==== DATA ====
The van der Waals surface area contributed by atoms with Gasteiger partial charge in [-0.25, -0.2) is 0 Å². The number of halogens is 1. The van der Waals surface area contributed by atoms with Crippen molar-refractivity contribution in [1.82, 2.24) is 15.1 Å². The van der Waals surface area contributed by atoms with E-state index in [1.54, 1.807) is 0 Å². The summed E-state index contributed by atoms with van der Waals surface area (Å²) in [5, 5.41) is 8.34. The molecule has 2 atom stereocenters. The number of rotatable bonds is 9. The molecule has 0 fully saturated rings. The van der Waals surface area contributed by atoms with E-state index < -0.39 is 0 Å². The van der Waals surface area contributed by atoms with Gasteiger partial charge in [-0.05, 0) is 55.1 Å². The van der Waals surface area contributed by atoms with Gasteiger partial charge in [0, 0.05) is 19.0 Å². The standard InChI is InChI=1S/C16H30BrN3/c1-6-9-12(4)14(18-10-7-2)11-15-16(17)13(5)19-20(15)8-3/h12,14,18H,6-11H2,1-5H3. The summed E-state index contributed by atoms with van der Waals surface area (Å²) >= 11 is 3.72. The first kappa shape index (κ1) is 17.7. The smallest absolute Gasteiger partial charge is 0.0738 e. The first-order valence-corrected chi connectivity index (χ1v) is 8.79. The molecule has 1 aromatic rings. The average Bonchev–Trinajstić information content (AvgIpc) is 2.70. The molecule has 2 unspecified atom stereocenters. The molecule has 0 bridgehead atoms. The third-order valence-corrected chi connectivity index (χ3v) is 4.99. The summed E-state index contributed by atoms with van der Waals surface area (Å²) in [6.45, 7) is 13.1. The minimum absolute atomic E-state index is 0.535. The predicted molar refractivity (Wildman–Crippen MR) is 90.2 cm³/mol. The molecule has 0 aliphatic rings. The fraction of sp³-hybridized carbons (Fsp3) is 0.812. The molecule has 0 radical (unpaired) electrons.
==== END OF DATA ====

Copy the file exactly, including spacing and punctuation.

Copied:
The van der Waals surface area contributed by atoms with Gasteiger partial charge in [-0.25, -0.2) is 0 Å². The number of halogens is 1. The van der Waals surface area contributed by atoms with Crippen molar-refractivity contribution in [1.82, 2.24) is 15.1 Å². The van der Waals surface area contributed by atoms with E-state index in [1.54, 1.807) is 0 Å². The summed E-state index contributed by atoms with van der Waals surface area (Å²) in [5, 5.41) is 8.34. The molecule has 2 atom stereocenters. The number of rotatable bonds is 9. The molecule has 0 fully saturated rings. The van der Waals surface area contributed by atoms with E-state index < -0.39 is 0 Å². The van der Waals surface area contributed by atoms with Gasteiger partial charge in [-0.05, 0) is 55.1 Å². The van der Waals surface area contributed by atoms with Gasteiger partial charge in [0, 0.05) is 19.0 Å². The standard InChI is InChI=1S/C16H30BrN3/c1-6-9-12(4)14(18-10-7-2)11-15-16(17)13(5)19-20(15)8-3/h12,14,18H,6-11H2,1-5H3. The summed E-state index contributed by atoms with van der Waals surface area (Å²) >= 11 is 3.72. The first kappa shape index (κ1) is 17.7. The smallest absolute Gasteiger partial charge is 0.0738 e. The first-order valence-corrected chi connectivity index (χ1v) is 8.79. The molecule has 1 aromatic rings. The average Bonchev–Trinajstić information content (AvgIpc) is 2.70. The molecule has 2 unspecified atom stereocenters. The molecule has 0 bridgehead atoms. The third-order valence-corrected chi connectivity index (χ3v) is 4.99. The summed E-state index contributed by atoms with van der Waals surface area (Å²) in [6.45, 7) is 13.1. The minimum absolute atomic E-state index is 0.535. The predicted molar refractivity (Wildman–Crippen MR) is 90.2 cm³/mol. The molecule has 0 aliphatic rings. The fraction of sp³-hybridized carbons (Fsp3) is 0.812. The molecule has 0 radical (unpaired) electrons.